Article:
Pasang: In The Shadow of Everest
Pasang: In the Shadow of Everest brings to life the untold and inspiring story of Pasang Lhamu Sherpa, the first Nepali woman to summit Mt. Everest who, in her quest, awakened her country to the entrenched inequalities confronted and endured by women and in Nepal.
Why do people climb mountains? What is it that drives a person to climb to the peak of the highest mountain on earth? As a person afraid of heights and generally risk-averse, I, for one, will certainly never understand. But whatever it is that lights that kind of internal fire within a person, it is certainly not a male instinct alone.
Although not intentional, it was ultimately very appropriate that I watched Pasang: In The Shadow of Everest on International Womens’ Day. The film tells the story of Pasang Lhamu Sherpa, the first Nepali woman to summit Mt. Everest in 1993. Succeeding in a sport dominated by men and traditionally an elite pastime of the western world, Pasang also battled ethnic discrimination, cultural gender norms, and even political opposition to become a national hero. Filmmaker Nancy Svendsen does a lovely job presenting Pasang’s tenacity and determination, which boldly shines through as she pushes back against skepticism and critique at every turn.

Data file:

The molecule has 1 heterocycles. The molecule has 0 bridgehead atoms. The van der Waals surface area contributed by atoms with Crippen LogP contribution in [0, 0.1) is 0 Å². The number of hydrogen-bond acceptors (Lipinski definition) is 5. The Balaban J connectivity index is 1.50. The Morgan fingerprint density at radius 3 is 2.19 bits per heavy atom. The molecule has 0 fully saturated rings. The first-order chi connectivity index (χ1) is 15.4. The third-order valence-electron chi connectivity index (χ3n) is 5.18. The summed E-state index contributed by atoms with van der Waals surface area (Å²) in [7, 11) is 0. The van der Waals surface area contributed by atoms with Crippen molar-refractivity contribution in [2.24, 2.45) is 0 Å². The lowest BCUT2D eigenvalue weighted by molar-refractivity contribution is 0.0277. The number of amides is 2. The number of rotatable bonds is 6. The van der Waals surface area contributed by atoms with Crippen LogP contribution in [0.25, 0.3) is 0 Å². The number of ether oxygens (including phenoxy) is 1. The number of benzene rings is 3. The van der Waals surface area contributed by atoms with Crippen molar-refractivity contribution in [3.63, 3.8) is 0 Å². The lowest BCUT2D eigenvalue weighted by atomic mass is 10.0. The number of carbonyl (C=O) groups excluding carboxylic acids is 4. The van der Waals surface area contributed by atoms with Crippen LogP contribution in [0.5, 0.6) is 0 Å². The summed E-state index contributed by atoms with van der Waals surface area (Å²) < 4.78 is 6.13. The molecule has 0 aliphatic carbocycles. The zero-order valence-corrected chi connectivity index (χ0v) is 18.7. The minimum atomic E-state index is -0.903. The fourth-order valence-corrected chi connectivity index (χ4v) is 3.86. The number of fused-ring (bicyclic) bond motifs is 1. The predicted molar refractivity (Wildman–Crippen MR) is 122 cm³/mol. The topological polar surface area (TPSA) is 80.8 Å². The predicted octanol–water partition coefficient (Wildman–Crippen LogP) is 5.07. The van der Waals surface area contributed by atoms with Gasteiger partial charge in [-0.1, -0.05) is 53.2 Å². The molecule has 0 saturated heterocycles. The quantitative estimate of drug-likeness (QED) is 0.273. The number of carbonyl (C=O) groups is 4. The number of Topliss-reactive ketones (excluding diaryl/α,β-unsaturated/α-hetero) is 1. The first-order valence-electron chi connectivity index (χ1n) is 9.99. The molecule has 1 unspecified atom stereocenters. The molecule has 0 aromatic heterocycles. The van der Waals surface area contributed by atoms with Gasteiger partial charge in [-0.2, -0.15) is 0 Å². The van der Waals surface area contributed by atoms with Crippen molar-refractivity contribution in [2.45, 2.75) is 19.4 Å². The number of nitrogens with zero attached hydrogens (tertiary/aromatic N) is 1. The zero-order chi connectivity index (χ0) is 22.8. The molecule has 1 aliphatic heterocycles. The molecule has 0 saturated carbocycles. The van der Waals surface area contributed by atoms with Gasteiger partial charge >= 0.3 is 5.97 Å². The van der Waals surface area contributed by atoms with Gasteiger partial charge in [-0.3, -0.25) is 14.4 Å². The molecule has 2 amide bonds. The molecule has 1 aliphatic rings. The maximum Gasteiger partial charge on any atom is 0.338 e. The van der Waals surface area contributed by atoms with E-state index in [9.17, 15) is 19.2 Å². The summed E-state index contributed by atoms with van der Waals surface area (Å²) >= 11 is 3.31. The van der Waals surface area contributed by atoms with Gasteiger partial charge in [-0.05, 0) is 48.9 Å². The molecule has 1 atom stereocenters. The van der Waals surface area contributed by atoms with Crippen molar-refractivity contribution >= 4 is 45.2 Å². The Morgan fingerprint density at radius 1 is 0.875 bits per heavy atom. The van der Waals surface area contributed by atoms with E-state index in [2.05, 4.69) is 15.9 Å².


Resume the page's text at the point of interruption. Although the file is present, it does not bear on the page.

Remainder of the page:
Just in time for Womens’ History month, this film is a poignant example of the many untold tales of female heroism that are frequently under-recognized. Pasang: In The Shadow of Everest is an inspiring story that deserves the attention and recognition of international audiences.
Pasang: In The Shadow of Everest premiered at SBIFF on March 3rd.
Director: Nancy Svendsen
Writer/Producer: Sharon Wood
Producer: Christy McGill
Executive Producer: Ang Dorjee Sherpa
TRT: 72 minutes
Language: English, French, Nepali